The 5 Things We Humans Do That Drive Cats Crazy

We all know our cats are perfect in our eyes, but they may not feel the same about us. There may be a few things that we do that drive cats crazy. Of course, they have the option to walk away if we’re being bothersome. If there are things that we can change, however, we should try in order to keep our feline friends happy. If you’re wondering what you could be doing that irritates your cat, The Refined Feline has compiled a list of the top six below.

#1: Inconsistent Routines

You may not be aware, but cats thrive on routine. Having a set schedule of events throughout the day helps to lower your cat’s stress levels, making them happier and even healthier. A study showed that cats who undergo environmental changes are twice as likely to become sick than cats who have a set routine. Even if your cat isn’t experiencing health issues from it, cats still prefer set routines. Feeding your cat at the same time every day helps to build a routine. Coming home as close to the same time every day, and even keeping their cat litter box furniture tidy at the same time can be helpful. Keeping a routine can be difficult at times to maintain, but if your cat is stressed or struggling, this may be the issue. To help ensure that you’re not driving your cat crazy, try sticking to routines as much as you can.

#2: Loud Noises & Volumes

Cats can pick up on the tiniest of sounds with their superb sense of hearing. A human’s ear has about six muscles, while a cat’s ear has thirty muscles. Cats can even hear better than dogs! All the noises and sounds we make are more amplified for them, though, with this increased sense. Your cat may hide if you decide to play some music loudly while you clean. If you have it loud enough, the music may hurt your cat’s ears as well. This big difference between felines and humans is easy to forget, which makes it a top pet peeve for cats. So, if you do want to crank up the volume, ensure your cat has a separate space to get away from all the noise.

#3: Moving While Sleeping & Your Cat

It’s true that cats sleep a lot, typically at least half of the day if not more. When you go to bed, though, many cats want to snuggle up too. However, if you toss and turn frequently throughout the night, this may be uncomfortable for your cat. Your cat won’t really be able to relax and sleep if they have to keep readjusting every time you move. They may even give up and decide to go elsewhere for the night, although they would have preferred to stay. To keep both humans and cats comfortable, try sleeping on your back. To help keep you asleep, you can utilize a form of white noise, such as a sound machine or fan. Maintaining the bedroom’s temperature to your liking can also improve your sleep, and decrease the need to readjust. Your cat will definitely thank you for more rest, and you can also reap the benefits of better sleep.

#4: Cuddling Your Cat Against Their Will

Although this activity can be the hardest to break, it’s an important one. Cats are very rule-driven, and going outside of their boundaries can cause your cat to be upset with you. When a cat’s boundary of personal space is broken, they’re not going to be very happy, even if they tolerate the action in the moment. It can be hard not to run over and hug your cats after being away all day though! However, recognizing their boundaries will help you build more trust with your cat. When cats are constantly put into awkward and unwanted positions, they can regress in their relationships. They may become less of a social butterfly, slowly wanting less and less attention from you or others. Forced affection will do more harm than good in the long run. So, be sure to give your cat attention on their terms, not just on yours. Ultimately, this will build a better bond with your cat as they can trust you’ll put their needs first.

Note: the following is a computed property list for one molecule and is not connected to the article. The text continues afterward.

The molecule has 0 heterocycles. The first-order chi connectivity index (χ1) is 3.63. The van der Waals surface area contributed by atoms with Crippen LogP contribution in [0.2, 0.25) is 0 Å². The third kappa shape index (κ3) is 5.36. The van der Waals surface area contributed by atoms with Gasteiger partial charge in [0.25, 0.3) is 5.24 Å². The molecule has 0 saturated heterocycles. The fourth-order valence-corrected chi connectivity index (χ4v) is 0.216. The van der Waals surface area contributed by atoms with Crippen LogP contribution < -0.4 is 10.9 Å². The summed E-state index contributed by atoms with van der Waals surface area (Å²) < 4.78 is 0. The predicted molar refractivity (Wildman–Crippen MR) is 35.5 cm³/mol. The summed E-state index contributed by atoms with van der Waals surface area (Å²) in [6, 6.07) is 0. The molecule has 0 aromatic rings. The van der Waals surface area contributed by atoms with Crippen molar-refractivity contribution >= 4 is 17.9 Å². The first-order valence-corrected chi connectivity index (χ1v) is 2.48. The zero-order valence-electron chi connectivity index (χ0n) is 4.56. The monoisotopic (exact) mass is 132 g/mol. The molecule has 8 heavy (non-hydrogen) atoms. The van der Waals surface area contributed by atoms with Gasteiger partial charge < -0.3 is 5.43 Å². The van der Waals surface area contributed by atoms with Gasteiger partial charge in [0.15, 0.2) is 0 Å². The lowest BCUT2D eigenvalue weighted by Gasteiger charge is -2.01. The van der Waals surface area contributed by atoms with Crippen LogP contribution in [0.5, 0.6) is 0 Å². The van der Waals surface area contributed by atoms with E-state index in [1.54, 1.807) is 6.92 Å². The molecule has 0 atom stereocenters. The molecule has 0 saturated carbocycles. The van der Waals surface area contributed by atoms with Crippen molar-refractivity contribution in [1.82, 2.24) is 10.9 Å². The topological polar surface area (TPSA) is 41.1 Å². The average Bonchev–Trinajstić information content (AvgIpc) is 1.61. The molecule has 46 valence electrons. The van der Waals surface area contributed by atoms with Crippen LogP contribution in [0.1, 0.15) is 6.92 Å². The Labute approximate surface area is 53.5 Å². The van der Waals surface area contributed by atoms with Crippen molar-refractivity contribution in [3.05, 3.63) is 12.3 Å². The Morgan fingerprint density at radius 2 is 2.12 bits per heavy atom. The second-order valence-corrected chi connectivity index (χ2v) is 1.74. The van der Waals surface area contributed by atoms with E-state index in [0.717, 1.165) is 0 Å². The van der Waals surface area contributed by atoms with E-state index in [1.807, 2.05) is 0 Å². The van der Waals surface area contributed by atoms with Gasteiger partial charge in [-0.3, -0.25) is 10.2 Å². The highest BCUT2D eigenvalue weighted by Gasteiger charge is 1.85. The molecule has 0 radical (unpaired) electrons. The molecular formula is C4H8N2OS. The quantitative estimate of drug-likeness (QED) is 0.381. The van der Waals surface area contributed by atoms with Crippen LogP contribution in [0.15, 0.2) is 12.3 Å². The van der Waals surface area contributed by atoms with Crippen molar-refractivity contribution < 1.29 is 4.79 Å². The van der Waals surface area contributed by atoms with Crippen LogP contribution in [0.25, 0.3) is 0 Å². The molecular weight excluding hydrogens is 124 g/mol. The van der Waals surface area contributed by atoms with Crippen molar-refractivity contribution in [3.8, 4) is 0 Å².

#5: The Scary Cat Carrier

Every cat owner knows how much their cats hate the carrier or the crate. Using the carrier, though, is unavoidable as cats need to travel for a variety of reasons. Most cats associate the cat carrier with a trip to the vet, which also means added stress. Although this pet peeve of cats is also necessary on occasion, there are ways to make it less stressful. To help cats not associate the carrier with a trip to the vet or a big move, make it less conspicuous. Leave the carrier out all the time so your cats get comfortable with it. Make it just like any other cat bed by placing a super soft blanket inside so they can nap inside. Putting some treats, catnip or some toys inside can help entice them to explore. This will help them gain more positive associations with the carrier instead of the usual traveling stresses. It will also make loading them up much easier and decrease their fear, too. Your cat may even love using the carrier over time!

Avoiding These Pet Peeves

Hopefully, you can adjust your actions against this list of pet peeves. By preventing these pet peeves, you can build a stronger relationship with your cat. You can use this opportunity instead to spend more quality time with your cat. This can help lower the chances of your actions becoming one or more of these pet peeves!

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By Lee Chun Hei